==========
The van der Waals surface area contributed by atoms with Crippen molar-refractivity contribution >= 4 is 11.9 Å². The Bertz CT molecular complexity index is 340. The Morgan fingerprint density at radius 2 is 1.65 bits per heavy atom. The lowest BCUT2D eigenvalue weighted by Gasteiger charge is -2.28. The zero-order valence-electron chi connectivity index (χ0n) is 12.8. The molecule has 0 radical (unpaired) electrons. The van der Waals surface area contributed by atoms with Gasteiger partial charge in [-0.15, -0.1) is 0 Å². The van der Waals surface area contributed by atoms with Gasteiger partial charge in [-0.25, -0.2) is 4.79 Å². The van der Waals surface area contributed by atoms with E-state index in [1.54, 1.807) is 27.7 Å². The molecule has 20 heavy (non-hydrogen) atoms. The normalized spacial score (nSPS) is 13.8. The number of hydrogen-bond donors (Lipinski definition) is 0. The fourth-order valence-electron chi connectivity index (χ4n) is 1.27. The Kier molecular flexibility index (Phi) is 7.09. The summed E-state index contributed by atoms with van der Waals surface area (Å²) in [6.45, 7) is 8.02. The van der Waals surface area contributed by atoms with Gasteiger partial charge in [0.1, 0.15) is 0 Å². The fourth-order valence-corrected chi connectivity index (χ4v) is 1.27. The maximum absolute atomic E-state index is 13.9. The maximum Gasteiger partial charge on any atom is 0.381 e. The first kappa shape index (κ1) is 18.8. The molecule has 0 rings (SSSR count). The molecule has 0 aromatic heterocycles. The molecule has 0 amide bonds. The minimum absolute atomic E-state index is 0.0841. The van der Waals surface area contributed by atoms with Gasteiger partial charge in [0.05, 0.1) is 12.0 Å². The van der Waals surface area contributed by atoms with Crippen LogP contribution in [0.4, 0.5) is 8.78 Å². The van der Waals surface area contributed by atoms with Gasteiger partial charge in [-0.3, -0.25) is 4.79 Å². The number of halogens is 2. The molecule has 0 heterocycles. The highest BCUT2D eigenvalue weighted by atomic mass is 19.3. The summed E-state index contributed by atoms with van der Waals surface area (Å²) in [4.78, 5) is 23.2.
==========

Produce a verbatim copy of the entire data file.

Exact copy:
The van der Waals surface area contributed by atoms with Crippen molar-refractivity contribution >= 4 is 11.9 Å². The Bertz CT molecular complexity index is 340. The Morgan fingerprint density at radius 2 is 1.65 bits per heavy atom. The lowest BCUT2D eigenvalue weighted by Gasteiger charge is -2.28. The zero-order valence-electron chi connectivity index (χ0n) is 12.8. The molecule has 0 radical (unpaired) electrons. The van der Waals surface area contributed by atoms with Gasteiger partial charge in [-0.15, -0.1) is 0 Å². The van der Waals surface area contributed by atoms with Gasteiger partial charge in [-0.25, -0.2) is 4.79 Å². The van der Waals surface area contributed by atoms with E-state index in [1.54, 1.807) is 27.7 Å². The molecule has 20 heavy (non-hydrogen) atoms. The normalized spacial score (nSPS) is 13.8. The number of hydrogen-bond donors (Lipinski definition) is 0. The fourth-order valence-electron chi connectivity index (χ4n) is 1.27. The Kier molecular flexibility index (Phi) is 7.09. The summed E-state index contributed by atoms with van der Waals surface area (Å²) in [6.45, 7) is 8.02. The van der Waals surface area contributed by atoms with Gasteiger partial charge in [0.1, 0.15) is 0 Å². The fourth-order valence-corrected chi connectivity index (χ4v) is 1.27. The maximum absolute atomic E-state index is 13.9. The maximum Gasteiger partial charge on any atom is 0.381 e. The first kappa shape index (κ1) is 18.8. The molecule has 0 rings (SSSR count). The molecule has 0 aromatic heterocycles. The molecule has 0 amide bonds. The minimum absolute atomic E-state index is 0.0841. The van der Waals surface area contributed by atoms with Gasteiger partial charge in [0.05, 0.1) is 12.0 Å². The van der Waals surface area contributed by atoms with Crippen LogP contribution in [0.4, 0.5) is 8.78 Å². The van der Waals surface area contributed by atoms with Gasteiger partial charge in [-0.3, -0.25) is 4.79 Å². The number of halogens is 2. The molecule has 0 heterocycles. The highest BCUT2D eigenvalue weighted by atomic mass is 19.3. The summed E-state index contributed by atoms with van der Waals surface area (Å²) in [4.78, 5) is 23.2.